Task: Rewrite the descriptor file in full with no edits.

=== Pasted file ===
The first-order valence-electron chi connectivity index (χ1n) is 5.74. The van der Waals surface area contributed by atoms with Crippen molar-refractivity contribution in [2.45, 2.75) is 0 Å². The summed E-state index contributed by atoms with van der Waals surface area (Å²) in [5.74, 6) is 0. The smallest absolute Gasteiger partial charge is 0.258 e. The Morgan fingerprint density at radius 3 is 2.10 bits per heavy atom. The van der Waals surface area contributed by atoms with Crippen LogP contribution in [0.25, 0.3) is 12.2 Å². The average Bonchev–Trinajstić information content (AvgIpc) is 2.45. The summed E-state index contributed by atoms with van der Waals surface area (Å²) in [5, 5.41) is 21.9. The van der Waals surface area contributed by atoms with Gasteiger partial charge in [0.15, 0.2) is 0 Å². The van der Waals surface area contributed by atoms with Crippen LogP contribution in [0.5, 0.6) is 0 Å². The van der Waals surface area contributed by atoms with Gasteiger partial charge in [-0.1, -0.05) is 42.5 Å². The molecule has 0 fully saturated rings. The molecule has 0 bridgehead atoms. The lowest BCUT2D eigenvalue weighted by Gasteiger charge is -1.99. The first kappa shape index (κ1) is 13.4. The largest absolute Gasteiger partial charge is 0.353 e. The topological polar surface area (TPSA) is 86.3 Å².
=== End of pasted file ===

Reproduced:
The first-order valence-electron chi connectivity index (χ1n) is 5.74. The van der Waals surface area contributed by atoms with Crippen molar-refractivity contribution in [2.45, 2.75) is 0 Å². The summed E-state index contributed by atoms with van der Waals surface area (Å²) in [5.74, 6) is 0. The smallest absolute Gasteiger partial charge is 0.258 e. The Morgan fingerprint density at radius 3 is 2.10 bits per heavy atom. The van der Waals surface area contributed by atoms with Crippen LogP contribution in [0.25, 0.3) is 12.2 Å². The average Bonchev–Trinajstić information content (AvgIpc) is 2.45. The summed E-state index contributed by atoms with van der Waals surface area (Å²) in [5, 5.41) is 21.9. The van der Waals surface area contributed by atoms with Gasteiger partial charge in [0.15, 0.2) is 0 Å². The van der Waals surface area contributed by atoms with Crippen LogP contribution in [0.5, 0.6) is 0 Å². The van der Waals surface area contributed by atoms with Gasteiger partial charge in [-0.1, -0.05) is 42.5 Å². The molecule has 0 fully saturated rings. The molecule has 0 bridgehead atoms. The lowest BCUT2D eigenvalue weighted by Gasteiger charge is -1.99. The first kappa shape index (κ1) is 13.4. The largest absolute Gasteiger partial charge is 0.353 e. The topological polar surface area (TPSA) is 86.3 Å².